When we got home from the store, my dad looked at my ChicoBags and asked, “So I would need to get twenty of those to replace the twenty plastic bags I bring home from the store?”
I explained that reusable bags are stronger than disposable plastic bags, so… Read the rest
Yesterday morning, I showed up at San Francisco City Hall to testify in favor of broadening the City’s plastic bag ban and discovered that no matter how many times I speak in public, I still get nervous every single time! But sitting in the audience with Eli Saddler from Ocean Health, and looking around at all my other friends from the environmental community (Save the Bay, SF Surfrider, and others) I knew that the butterflies in my tummy didn’t matter. I was prepared with incriminating photographs (see below) and supported by a lot of other committed activists.
Here’s the scoop: Back in 2007, San Francisco passed legislation banning plastic bags from large grocery stores and pharmacy chains. They had initially wanted to charge a fee for them but were stymied by the plastic bag lobby on the state level and had to resort to an outright ban. According to the Department of Environment, that ban resulted in an 18% reduction in plastic… Read the rest
Yesterday, L.A. County voted to ban single-use plastic bags. And this morning, Green Sangha — an organization I’ve been part of since 2007 — released an awesome new video by filmmaker Ben Zolno of New Message Media. Watch, enjoy, and please pass it on to your friends. The message is serious. The medium is total, addictive fun.
For those who can’t hear or who can’t understand the lyrics, the whole thing is conveniently titled, and the lyrics are also printed out on the Youtube page.… Read the rest
I’m sick at heart this morning. I was going to write a post about how empowered I felt after taking my washing machine apart and putting it back together again. But I’m too upset by the actions of the California senate this morning to give a crap about that.
Last night, I fell asleep in my living room chair while watching episodes of Ugly Betty on DVD. Early this morning, Michael woke me up with some ugly news: California legislators struck down AB1998, the California plastic bag ban bill that so many of us have been excited about.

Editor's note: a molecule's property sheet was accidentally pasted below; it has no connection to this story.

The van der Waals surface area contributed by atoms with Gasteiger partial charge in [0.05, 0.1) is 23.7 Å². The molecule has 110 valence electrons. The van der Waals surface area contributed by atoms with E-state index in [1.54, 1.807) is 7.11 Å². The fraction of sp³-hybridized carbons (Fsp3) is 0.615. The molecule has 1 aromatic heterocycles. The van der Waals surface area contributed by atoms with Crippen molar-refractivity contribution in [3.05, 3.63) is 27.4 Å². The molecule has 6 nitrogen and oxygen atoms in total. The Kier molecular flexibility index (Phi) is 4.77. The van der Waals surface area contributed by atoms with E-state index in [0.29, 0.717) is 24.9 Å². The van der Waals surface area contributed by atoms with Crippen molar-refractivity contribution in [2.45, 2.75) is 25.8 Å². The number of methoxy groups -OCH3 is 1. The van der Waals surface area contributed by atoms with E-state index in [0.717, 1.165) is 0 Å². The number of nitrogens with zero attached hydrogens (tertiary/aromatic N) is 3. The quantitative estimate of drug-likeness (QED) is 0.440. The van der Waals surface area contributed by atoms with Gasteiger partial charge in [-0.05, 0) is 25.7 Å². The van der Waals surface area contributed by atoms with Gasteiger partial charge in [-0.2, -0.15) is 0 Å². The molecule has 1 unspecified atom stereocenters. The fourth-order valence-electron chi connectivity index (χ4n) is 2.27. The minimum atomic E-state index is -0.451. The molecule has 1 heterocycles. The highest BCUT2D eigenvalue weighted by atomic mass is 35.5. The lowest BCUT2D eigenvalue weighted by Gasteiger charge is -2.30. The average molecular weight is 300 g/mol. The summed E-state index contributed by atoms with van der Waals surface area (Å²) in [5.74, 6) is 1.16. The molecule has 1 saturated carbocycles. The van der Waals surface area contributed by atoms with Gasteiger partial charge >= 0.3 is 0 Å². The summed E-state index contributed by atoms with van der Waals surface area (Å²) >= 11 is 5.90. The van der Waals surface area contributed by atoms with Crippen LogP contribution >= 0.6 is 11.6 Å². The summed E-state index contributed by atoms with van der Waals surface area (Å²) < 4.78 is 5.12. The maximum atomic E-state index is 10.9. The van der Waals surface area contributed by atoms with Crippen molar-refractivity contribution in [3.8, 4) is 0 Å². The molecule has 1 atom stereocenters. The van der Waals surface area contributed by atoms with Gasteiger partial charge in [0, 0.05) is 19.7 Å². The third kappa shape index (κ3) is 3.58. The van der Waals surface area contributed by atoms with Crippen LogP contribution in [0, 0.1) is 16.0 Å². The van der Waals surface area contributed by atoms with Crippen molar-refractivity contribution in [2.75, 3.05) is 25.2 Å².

I wrote about AB1998 back in May right before it passed the California Assembly. I was so full of hope. The bill looked like it would go all the way. Even the governator had committed to signing it. But the American Chemistry Council spent these last few weeks buying politicians and releasing scary commercials (full of lies) to convince voters and legislators that banning plastic bags would pretty… Read the rest
Probably. I visited a plastic bag factory this past weekend. I took a lot of pictures and asked a lot of questions, and I’ll write more about what I learned in a future post. But I just had to share this tidbit of information right away: most plastic bags (and other plastics, for that matter) contain “slip agents” to reduce the friction in the material. And what are slip agents made from? Mainly animal fat.
The factory owner I spoke with called it “chicken fat,” but according to an article I found afterward, “Animal Derived Agents in Disposable Systems (PDF),” many of these slip agents are made from rendered beef tallow. Apparently, manufacturers of biotechnology are concerned lately about beef fats used in plastic materials that come in contact with bioprocess fluids. Why? Because of prions. (Aka “mad cow disease.”)
Rendered animals. Just one more reason to avoid the… Read the rest
Last month, I wrote about California’s plastic bag ban bill (AB 1998), and Fake Plastic Fish reader Old Novice commented that she thought bag bans were a bad idea and would instead favor a bag fee or tax instead. Well, the bill passed the full Assembly as well as the Senate Environmental Quality Committee, and it has now to pass another committee and then the full Senate. I’m in favor of the bill because it’s what we have. I think we need to do something about plastic bags, and I’d rather see a bag ban pass than nothing at all. But is a ban better than a fee? Let’s talk about that.
The Problems with Plastic Bags
According to the Plastic Pollution Coalition:
•Roughly 19 billion plastic bags are distributed in California annually.
•Less than 5% are currently recycled.
•Even when bags are properly disposed, they often blow out of trash cans, garbage trucks, and landfills and become litter.
•Most California retailers subsidize… Read the rest